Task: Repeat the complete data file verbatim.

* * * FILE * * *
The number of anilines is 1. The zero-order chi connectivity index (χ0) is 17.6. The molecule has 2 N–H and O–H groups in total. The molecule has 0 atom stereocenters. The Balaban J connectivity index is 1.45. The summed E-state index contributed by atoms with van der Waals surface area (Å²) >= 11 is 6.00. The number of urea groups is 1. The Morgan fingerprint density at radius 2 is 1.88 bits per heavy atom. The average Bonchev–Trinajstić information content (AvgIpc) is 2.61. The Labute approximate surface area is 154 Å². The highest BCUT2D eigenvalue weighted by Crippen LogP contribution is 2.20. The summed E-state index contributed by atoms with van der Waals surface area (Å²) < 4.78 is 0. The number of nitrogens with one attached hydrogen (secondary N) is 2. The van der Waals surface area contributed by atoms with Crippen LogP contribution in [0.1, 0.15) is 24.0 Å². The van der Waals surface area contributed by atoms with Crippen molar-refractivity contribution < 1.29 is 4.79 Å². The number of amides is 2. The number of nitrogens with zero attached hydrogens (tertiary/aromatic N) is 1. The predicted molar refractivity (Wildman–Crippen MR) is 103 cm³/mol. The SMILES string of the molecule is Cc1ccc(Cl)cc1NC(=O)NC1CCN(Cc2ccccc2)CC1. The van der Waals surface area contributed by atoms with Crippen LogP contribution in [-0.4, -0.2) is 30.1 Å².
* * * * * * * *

The number of anilines is 1. The zero-order chi connectivity index (χ0) is 17.6. The molecule has 2 N–H and O–H groups in total. The molecule has 0 atom stereocenters. The Balaban J connectivity index is 1.45. The summed E-state index contributed by atoms with van der Waals surface area (Å²) >= 11 is 6.00. The number of urea groups is 1. The Morgan fingerprint density at radius 2 is 1.88 bits per heavy atom. The average Bonchev–Trinajstić information content (AvgIpc) is 2.61. The Labute approximate surface area is 154 Å². The highest BCUT2D eigenvalue weighted by Crippen LogP contribution is 2.20. The summed E-state index contributed by atoms with van der Waals surface area (Å²) < 4.78 is 0. The number of nitrogens with one attached hydrogen (secondary N) is 2. The van der Waals surface area contributed by atoms with Crippen LogP contribution in [0.1, 0.15) is 24.0 Å². The van der Waals surface area contributed by atoms with Crippen molar-refractivity contribution < 1.29 is 4.79 Å². The number of amides is 2. The number of nitrogens with zero attached hydrogens (tertiary/aromatic N) is 1. The predicted molar refractivity (Wildman–Crippen MR) is 103 cm³/mol. The SMILES string of the molecule is Cc1ccc(Cl)cc1NC(=O)NC1CCN(Cc2ccccc2)CC1. The van der Waals surface area contributed by atoms with Crippen LogP contribution in [-0.4, -0.2) is 30.1 Å².